A 42-year-old man with acute renal failure is confused. His serum potassium is 8.1 mEq/L . The most likely abnormal ECG finding is:
a) T wave inversion
b) PR interval of 300ms
c) QT interval of 0.4s
d) U wave
e) Tall tented T waves
The correct answer is E
The earliest ECG evidence of hyperkalemia usually appears in the T waves The variety of changes include: Increased amplitude and peaking of the T wave PR interval prolongation QRS interval prolongation Flattening of the P wave. A plasma potassium of >6.5mmol/l should be treated urgently unless it is an artefact.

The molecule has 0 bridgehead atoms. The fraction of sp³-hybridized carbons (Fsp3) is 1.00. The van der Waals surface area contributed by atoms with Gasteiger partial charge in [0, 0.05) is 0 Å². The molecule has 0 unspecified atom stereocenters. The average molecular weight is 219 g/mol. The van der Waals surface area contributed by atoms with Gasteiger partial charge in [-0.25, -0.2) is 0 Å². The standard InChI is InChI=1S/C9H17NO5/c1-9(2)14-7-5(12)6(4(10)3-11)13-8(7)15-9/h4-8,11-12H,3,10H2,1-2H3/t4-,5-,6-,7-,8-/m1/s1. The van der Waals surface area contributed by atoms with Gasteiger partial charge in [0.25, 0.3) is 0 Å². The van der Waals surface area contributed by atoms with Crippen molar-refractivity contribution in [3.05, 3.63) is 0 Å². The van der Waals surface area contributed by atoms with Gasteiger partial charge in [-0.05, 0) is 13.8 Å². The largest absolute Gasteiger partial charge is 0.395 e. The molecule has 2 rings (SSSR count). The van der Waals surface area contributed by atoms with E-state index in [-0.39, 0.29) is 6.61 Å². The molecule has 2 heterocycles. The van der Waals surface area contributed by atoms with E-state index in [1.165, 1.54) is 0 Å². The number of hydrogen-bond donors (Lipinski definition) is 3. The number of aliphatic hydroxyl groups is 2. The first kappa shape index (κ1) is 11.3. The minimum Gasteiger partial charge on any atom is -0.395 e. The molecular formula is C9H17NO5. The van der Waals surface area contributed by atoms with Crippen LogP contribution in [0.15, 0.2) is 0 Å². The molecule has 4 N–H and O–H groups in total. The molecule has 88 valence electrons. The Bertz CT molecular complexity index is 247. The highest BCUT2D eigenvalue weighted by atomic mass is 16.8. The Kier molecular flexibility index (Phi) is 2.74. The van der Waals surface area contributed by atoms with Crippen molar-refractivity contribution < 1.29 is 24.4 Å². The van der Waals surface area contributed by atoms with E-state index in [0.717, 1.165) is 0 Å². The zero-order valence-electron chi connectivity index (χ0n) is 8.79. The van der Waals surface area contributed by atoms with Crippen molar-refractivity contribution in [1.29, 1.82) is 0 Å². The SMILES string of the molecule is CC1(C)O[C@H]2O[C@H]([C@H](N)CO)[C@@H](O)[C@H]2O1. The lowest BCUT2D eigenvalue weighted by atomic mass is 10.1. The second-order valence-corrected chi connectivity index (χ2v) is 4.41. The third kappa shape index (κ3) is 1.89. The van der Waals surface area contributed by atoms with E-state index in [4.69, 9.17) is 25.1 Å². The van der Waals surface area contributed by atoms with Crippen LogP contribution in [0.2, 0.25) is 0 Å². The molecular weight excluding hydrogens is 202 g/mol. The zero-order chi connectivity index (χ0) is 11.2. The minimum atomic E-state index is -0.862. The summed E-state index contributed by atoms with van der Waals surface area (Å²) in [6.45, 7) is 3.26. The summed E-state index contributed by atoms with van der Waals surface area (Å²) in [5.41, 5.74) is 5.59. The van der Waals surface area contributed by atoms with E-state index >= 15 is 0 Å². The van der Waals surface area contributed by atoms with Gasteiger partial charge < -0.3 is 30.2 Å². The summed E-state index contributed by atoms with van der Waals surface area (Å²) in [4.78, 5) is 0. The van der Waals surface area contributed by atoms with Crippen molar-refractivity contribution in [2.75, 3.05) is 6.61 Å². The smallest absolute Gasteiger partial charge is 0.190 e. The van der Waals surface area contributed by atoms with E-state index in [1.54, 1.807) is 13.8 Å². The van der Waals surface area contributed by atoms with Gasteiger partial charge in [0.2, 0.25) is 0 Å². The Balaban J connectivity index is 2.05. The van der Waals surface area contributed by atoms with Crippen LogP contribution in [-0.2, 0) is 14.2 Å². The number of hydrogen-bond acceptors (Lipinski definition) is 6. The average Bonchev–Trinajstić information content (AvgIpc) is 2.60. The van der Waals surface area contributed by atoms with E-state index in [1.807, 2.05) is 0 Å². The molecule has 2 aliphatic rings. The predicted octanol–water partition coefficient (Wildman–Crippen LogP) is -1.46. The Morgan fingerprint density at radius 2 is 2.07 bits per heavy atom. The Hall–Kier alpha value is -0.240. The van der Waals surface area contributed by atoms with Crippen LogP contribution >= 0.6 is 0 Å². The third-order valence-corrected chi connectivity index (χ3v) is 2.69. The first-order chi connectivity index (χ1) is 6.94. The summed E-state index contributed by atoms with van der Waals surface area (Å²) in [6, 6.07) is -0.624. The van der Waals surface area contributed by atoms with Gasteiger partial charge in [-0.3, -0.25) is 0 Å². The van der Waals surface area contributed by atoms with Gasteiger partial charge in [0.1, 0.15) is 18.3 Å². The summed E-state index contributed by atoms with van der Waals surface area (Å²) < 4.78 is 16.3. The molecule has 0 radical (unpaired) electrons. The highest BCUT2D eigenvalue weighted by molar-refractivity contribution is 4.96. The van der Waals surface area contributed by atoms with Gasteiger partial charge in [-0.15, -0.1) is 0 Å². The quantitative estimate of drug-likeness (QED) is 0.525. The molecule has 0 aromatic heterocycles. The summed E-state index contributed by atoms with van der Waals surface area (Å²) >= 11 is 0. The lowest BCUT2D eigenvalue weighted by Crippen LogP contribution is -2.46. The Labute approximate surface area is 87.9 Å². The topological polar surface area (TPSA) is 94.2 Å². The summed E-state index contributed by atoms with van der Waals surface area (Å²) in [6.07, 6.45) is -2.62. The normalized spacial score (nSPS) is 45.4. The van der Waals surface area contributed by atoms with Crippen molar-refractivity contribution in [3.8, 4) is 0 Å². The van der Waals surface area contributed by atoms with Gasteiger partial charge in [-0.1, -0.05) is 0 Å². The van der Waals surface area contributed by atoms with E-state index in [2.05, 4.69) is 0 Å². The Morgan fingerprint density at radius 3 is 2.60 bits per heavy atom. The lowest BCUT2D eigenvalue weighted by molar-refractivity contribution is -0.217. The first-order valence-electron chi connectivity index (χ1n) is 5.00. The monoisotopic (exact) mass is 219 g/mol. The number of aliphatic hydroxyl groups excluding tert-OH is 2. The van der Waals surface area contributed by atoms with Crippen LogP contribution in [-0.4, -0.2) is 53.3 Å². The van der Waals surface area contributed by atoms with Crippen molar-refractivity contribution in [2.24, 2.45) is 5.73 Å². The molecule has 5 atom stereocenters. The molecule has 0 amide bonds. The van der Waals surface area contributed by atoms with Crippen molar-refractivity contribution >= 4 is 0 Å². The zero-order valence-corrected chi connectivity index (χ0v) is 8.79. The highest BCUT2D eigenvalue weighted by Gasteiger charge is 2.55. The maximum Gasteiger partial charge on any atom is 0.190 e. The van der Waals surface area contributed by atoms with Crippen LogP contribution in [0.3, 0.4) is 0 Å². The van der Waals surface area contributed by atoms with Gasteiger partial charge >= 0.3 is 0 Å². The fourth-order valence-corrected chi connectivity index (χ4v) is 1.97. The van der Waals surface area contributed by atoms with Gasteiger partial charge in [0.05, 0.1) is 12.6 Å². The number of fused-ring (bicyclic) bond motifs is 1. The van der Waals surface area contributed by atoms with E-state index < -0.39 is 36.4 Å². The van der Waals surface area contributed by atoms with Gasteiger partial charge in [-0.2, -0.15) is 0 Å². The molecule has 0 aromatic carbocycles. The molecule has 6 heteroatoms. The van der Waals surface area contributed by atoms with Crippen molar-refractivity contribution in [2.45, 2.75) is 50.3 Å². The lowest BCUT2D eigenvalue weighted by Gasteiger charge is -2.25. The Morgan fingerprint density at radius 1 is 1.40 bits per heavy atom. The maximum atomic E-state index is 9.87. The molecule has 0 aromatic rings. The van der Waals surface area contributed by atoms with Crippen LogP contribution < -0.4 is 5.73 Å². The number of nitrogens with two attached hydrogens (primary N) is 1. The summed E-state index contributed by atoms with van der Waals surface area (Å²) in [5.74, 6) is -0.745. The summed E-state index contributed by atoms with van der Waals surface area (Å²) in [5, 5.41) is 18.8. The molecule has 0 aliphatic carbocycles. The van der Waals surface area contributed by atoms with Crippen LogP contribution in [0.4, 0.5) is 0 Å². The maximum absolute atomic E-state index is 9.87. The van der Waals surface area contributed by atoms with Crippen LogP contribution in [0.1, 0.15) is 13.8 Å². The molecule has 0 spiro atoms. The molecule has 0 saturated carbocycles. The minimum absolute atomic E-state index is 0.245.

Hyperkalemia may have a variety of causes: Renal failure; Excess potassium replacement therapy;Acidosis from any one of various causes (diabetic ketoacidosis, lactic acidosis, etc.); Presence of insufficient corticosteroids (Addison’s disease). As in hypokalemia, there may be a poor correlation between serum potassium levels and the typical ECG changes.